ANALYSIS ON CODE SWITCHING MANIFESTED BY FILIPINO HIGH SCHOOL TEACHERS
The Philippines as an archipelago is a multilingual community, thus, analyzing discourses are advantageous to its scholars. Hence, the researchers extracted the respondents’ discourses in their online classes and investigated the types and patterns of code-switching occurrences among 9 teachers through qualitative and quantitative analyses. They adapted the typology by Poplack (1980) and Myers-Scotton (1989). Poplack classified code switching into tag, intersentential, and intrasentential but later, Myers-Scotton added intraword. In the analysis of patterns, the researchers considered Muysken’s (2000) code switching patterns namely insertion, alternation and congruent lexicalization. However, due to limitations of these patterns, only insertion is utilized, and the researchers modified it to fit the context of this study. These are Ilokolish, Taglish and Ilocotaglish – all are forms of insertion with alternate use of languages. Intrasentential code switching has the highest number of occurrence (471) among the utterances of instructors in the classroom followed by intersentential (122), tag (45) and intraword (24). As to patterns, Taglish (346) occurs most frequently among the mixed code utterances of teachers in the classroom followed by Ilocolish (186) and Ilocotaglish (57). It is therefore concluded that switching of codes with different patterns and types happen in Philippine high school classes not only by students but even by teachers. Using code switching in high school classes is found to be beneficial to both teachers and students. Thus, this paper could help teachers regardless of their subject area determine the proper context of switching. Their understanding of students’ discourses could guide them in designing their lessons toward a more effective classroom interaction which lead to quality education.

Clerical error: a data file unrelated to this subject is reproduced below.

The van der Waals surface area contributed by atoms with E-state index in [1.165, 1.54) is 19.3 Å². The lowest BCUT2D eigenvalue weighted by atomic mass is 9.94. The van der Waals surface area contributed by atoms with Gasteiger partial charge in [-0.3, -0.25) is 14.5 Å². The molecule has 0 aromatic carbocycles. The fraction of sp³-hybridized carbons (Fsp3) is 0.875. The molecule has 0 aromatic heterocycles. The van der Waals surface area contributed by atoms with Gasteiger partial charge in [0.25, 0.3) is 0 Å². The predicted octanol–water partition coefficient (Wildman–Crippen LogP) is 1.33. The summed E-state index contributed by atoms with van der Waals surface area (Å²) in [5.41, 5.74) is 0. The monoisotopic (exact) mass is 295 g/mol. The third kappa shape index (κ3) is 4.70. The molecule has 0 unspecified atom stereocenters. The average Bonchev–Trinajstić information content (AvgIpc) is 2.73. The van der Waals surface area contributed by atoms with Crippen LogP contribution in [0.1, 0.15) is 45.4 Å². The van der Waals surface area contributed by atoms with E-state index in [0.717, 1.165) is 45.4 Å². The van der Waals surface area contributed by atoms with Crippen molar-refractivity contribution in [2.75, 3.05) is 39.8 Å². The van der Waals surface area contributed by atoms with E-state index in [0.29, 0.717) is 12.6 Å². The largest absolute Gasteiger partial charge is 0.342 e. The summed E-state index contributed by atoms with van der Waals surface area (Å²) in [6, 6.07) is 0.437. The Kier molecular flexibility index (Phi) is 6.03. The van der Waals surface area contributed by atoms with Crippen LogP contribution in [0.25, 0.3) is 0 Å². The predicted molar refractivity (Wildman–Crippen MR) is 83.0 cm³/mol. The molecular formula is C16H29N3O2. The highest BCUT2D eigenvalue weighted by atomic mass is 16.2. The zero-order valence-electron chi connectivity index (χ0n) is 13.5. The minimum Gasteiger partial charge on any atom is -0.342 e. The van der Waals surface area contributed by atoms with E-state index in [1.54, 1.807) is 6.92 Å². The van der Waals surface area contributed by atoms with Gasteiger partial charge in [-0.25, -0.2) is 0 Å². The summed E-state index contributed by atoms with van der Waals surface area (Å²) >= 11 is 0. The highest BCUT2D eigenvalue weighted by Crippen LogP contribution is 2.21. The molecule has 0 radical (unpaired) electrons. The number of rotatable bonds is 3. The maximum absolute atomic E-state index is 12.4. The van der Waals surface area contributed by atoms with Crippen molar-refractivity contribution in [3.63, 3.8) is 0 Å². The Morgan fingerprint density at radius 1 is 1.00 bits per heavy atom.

Types and Patterns of Code Switching; Quality Education, Filipino Teachers; Taglish; Discourse Theory